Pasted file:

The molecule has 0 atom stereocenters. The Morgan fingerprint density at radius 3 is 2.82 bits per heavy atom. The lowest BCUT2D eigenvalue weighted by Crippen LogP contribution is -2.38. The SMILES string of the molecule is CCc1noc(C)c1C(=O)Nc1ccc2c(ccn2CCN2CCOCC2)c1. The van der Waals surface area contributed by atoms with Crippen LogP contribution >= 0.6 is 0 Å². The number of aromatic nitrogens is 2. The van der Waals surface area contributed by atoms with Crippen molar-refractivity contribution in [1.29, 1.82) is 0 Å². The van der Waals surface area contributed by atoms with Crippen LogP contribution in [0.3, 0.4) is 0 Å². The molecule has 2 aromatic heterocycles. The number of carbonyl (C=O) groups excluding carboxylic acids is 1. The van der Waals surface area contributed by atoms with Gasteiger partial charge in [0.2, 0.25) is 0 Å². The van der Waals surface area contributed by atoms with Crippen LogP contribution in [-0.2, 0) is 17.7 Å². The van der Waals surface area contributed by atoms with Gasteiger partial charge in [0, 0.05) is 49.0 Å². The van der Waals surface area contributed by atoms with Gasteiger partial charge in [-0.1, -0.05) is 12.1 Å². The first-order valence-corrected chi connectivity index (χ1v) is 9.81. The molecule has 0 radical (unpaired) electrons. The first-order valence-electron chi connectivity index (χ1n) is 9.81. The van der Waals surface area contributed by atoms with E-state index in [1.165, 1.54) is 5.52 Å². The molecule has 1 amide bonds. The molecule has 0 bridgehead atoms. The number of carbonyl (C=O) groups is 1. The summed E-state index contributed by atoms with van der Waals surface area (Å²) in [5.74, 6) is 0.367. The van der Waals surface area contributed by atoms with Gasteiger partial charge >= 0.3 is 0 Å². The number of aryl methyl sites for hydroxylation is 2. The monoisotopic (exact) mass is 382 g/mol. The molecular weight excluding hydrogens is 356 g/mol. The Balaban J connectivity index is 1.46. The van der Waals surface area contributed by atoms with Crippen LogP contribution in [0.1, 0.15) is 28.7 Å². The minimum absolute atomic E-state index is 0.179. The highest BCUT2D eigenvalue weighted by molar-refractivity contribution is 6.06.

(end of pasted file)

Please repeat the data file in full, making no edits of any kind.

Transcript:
The molecule has 0 atom stereocenters. The Morgan fingerprint density at radius 3 is 2.82 bits per heavy atom. The lowest BCUT2D eigenvalue weighted by Crippen LogP contribution is -2.38. The SMILES string of the molecule is CCc1noc(C)c1C(=O)Nc1ccc2c(ccn2CCN2CCOCC2)c1. The van der Waals surface area contributed by atoms with Crippen LogP contribution >= 0.6 is 0 Å². The number of aromatic nitrogens is 2. The van der Waals surface area contributed by atoms with Crippen molar-refractivity contribution in [1.29, 1.82) is 0 Å². The van der Waals surface area contributed by atoms with Crippen LogP contribution in [0.3, 0.4) is 0 Å². The molecule has 2 aromatic heterocycles. The number of carbonyl (C=O) groups excluding carboxylic acids is 1. The van der Waals surface area contributed by atoms with Gasteiger partial charge in [0.2, 0.25) is 0 Å². The van der Waals surface area contributed by atoms with Crippen LogP contribution in [-0.2, 0) is 17.7 Å². The van der Waals surface area contributed by atoms with Gasteiger partial charge in [0, 0.05) is 49.0 Å². The van der Waals surface area contributed by atoms with Gasteiger partial charge in [-0.1, -0.05) is 12.1 Å². The first-order valence-corrected chi connectivity index (χ1v) is 9.81. The molecule has 0 radical (unpaired) electrons. The first-order valence-electron chi connectivity index (χ1n) is 9.81. The van der Waals surface area contributed by atoms with E-state index in [1.165, 1.54) is 5.52 Å². The molecule has 1 amide bonds. The molecule has 0 bridgehead atoms. The number of carbonyl (C=O) groups is 1. The summed E-state index contributed by atoms with van der Waals surface area (Å²) in [5.74, 6) is 0.367. The van der Waals surface area contributed by atoms with Gasteiger partial charge >= 0.3 is 0 Å². The number of aryl methyl sites for hydroxylation is 2. The monoisotopic (exact) mass is 382 g/mol. The molecular weight excluding hydrogens is 356 g/mol. The Balaban J connectivity index is 1.46. The van der Waals surface area contributed by atoms with Crippen LogP contribution in [0.1, 0.15) is 28.7 Å². The minimum absolute atomic E-state index is 0.179. The highest BCUT2D eigenvalue weighted by molar-refractivity contribution is 6.06.